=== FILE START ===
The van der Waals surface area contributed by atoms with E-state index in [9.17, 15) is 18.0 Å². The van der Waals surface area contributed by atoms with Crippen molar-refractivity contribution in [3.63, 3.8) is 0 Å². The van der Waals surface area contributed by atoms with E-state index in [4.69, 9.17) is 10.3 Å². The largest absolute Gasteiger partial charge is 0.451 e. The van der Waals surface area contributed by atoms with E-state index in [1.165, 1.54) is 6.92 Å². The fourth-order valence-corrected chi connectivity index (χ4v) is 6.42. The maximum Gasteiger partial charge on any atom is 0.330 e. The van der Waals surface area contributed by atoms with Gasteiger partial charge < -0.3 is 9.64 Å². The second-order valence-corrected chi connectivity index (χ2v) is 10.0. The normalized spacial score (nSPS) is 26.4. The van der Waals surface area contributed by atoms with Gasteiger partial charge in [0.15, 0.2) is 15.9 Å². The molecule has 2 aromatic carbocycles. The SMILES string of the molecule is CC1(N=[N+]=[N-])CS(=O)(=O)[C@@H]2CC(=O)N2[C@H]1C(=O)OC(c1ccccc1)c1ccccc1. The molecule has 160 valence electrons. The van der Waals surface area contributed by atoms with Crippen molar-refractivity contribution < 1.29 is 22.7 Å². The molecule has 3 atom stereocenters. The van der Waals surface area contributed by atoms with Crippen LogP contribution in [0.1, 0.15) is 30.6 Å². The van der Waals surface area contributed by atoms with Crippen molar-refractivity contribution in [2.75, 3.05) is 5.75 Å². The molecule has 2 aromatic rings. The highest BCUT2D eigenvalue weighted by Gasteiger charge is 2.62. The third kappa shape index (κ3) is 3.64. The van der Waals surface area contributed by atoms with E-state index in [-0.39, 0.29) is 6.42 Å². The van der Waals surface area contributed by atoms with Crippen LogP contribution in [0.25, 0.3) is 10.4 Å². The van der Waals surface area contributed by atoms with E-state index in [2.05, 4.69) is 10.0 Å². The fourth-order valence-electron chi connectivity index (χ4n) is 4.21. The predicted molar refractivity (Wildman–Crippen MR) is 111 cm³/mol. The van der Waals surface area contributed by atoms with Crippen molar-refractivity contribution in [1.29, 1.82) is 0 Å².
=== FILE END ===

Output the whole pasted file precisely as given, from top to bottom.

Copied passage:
The van der Waals surface area contributed by atoms with E-state index in [9.17, 15) is 18.0 Å². The van der Waals surface area contributed by atoms with Crippen molar-refractivity contribution in [3.63, 3.8) is 0 Å². The van der Waals surface area contributed by atoms with E-state index in [4.69, 9.17) is 10.3 Å². The largest absolute Gasteiger partial charge is 0.451 e. The van der Waals surface area contributed by atoms with E-state index in [1.165, 1.54) is 6.92 Å². The fourth-order valence-corrected chi connectivity index (χ4v) is 6.42. The maximum Gasteiger partial charge on any atom is 0.330 e. The van der Waals surface area contributed by atoms with Gasteiger partial charge < -0.3 is 9.64 Å². The second-order valence-corrected chi connectivity index (χ2v) is 10.0. The normalized spacial score (nSPS) is 26.4. The van der Waals surface area contributed by atoms with Gasteiger partial charge in [0.15, 0.2) is 15.9 Å². The molecule has 2 aromatic carbocycles. The SMILES string of the molecule is CC1(N=[N+]=[N-])CS(=O)(=O)[C@@H]2CC(=O)N2[C@H]1C(=O)OC(c1ccccc1)c1ccccc1. The molecule has 160 valence electrons. The van der Waals surface area contributed by atoms with Crippen molar-refractivity contribution < 1.29 is 22.7 Å². The molecule has 3 atom stereocenters. The van der Waals surface area contributed by atoms with Crippen LogP contribution in [0.1, 0.15) is 30.6 Å². The van der Waals surface area contributed by atoms with Crippen molar-refractivity contribution in [2.75, 3.05) is 5.75 Å². The molecule has 2 aromatic rings. The highest BCUT2D eigenvalue weighted by Gasteiger charge is 2.62. The third kappa shape index (κ3) is 3.64. The van der Waals surface area contributed by atoms with E-state index in [-0.39, 0.29) is 6.42 Å². The van der Waals surface area contributed by atoms with Crippen LogP contribution in [0.25, 0.3) is 10.4 Å². The van der Waals surface area contributed by atoms with E-state index in [2.05, 4.69) is 10.0 Å². The fourth-order valence-electron chi connectivity index (χ4n) is 4.21. The predicted molar refractivity (Wildman–Crippen MR) is 111 cm³/mol. The van der Waals surface area contributed by atoms with Crippen molar-refractivity contribution in [1.29, 1.82) is 0 Å².